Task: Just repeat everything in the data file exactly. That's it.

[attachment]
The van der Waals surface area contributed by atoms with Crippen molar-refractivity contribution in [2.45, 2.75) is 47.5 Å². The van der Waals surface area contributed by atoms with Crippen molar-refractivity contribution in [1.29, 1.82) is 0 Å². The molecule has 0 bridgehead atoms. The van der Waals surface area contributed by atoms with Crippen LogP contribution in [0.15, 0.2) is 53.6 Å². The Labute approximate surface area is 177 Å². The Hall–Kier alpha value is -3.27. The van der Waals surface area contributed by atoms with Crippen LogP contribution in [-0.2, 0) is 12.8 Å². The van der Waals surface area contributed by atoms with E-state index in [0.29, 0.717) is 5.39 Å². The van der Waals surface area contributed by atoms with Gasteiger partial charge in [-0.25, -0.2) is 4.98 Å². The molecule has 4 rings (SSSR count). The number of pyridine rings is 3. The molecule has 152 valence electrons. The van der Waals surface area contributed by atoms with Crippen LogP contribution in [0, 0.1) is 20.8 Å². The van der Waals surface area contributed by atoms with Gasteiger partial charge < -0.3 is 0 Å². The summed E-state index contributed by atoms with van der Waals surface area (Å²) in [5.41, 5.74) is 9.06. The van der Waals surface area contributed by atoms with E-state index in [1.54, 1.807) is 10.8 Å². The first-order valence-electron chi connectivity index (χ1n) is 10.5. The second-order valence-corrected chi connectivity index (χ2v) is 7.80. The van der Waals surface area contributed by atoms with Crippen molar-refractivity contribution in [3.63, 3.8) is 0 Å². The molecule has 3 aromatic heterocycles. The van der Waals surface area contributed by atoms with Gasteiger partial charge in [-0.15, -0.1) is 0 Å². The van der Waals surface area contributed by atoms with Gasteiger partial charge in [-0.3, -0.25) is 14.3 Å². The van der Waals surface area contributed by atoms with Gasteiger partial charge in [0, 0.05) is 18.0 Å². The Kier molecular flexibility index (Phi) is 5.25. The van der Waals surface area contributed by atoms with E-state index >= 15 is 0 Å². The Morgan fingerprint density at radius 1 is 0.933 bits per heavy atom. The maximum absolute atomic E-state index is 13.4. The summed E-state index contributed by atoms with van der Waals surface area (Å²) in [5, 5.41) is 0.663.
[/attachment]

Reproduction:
The van der Waals surface area contributed by atoms with Crippen molar-refractivity contribution in [2.45, 2.75) is 47.5 Å². The van der Waals surface area contributed by atoms with Crippen molar-refractivity contribution in [1.29, 1.82) is 0 Å². The molecule has 0 bridgehead atoms. The van der Waals surface area contributed by atoms with Crippen LogP contribution in [0.15, 0.2) is 53.6 Å². The Labute approximate surface area is 177 Å². The Hall–Kier alpha value is -3.27. The van der Waals surface area contributed by atoms with Crippen LogP contribution in [-0.2, 0) is 12.8 Å². The van der Waals surface area contributed by atoms with E-state index in [0.29, 0.717) is 5.39 Å². The van der Waals surface area contributed by atoms with Gasteiger partial charge in [-0.25, -0.2) is 4.98 Å². The molecule has 4 rings (SSSR count). The number of pyridine rings is 3. The molecule has 152 valence electrons. The van der Waals surface area contributed by atoms with Crippen LogP contribution in [0, 0.1) is 20.8 Å². The van der Waals surface area contributed by atoms with Gasteiger partial charge < -0.3 is 0 Å². The summed E-state index contributed by atoms with van der Waals surface area (Å²) in [5.41, 5.74) is 9.06. The van der Waals surface area contributed by atoms with E-state index in [1.54, 1.807) is 10.8 Å². The first-order valence-electron chi connectivity index (χ1n) is 10.5. The second-order valence-corrected chi connectivity index (χ2v) is 7.80. The van der Waals surface area contributed by atoms with Crippen molar-refractivity contribution in [3.63, 3.8) is 0 Å². The molecule has 3 aromatic heterocycles. The van der Waals surface area contributed by atoms with Gasteiger partial charge in [-0.15, -0.1) is 0 Å². The van der Waals surface area contributed by atoms with Gasteiger partial charge in [-0.3, -0.25) is 14.3 Å². The van der Waals surface area contributed by atoms with Gasteiger partial charge in [0, 0.05) is 18.0 Å². The Kier molecular flexibility index (Phi) is 5.25. The van der Waals surface area contributed by atoms with E-state index >= 15 is 0 Å². The Morgan fingerprint density at radius 1 is 0.933 bits per heavy atom. The maximum absolute atomic E-state index is 13.4. The summed E-state index contributed by atoms with van der Waals surface area (Å²) in [5, 5.41) is 0.663.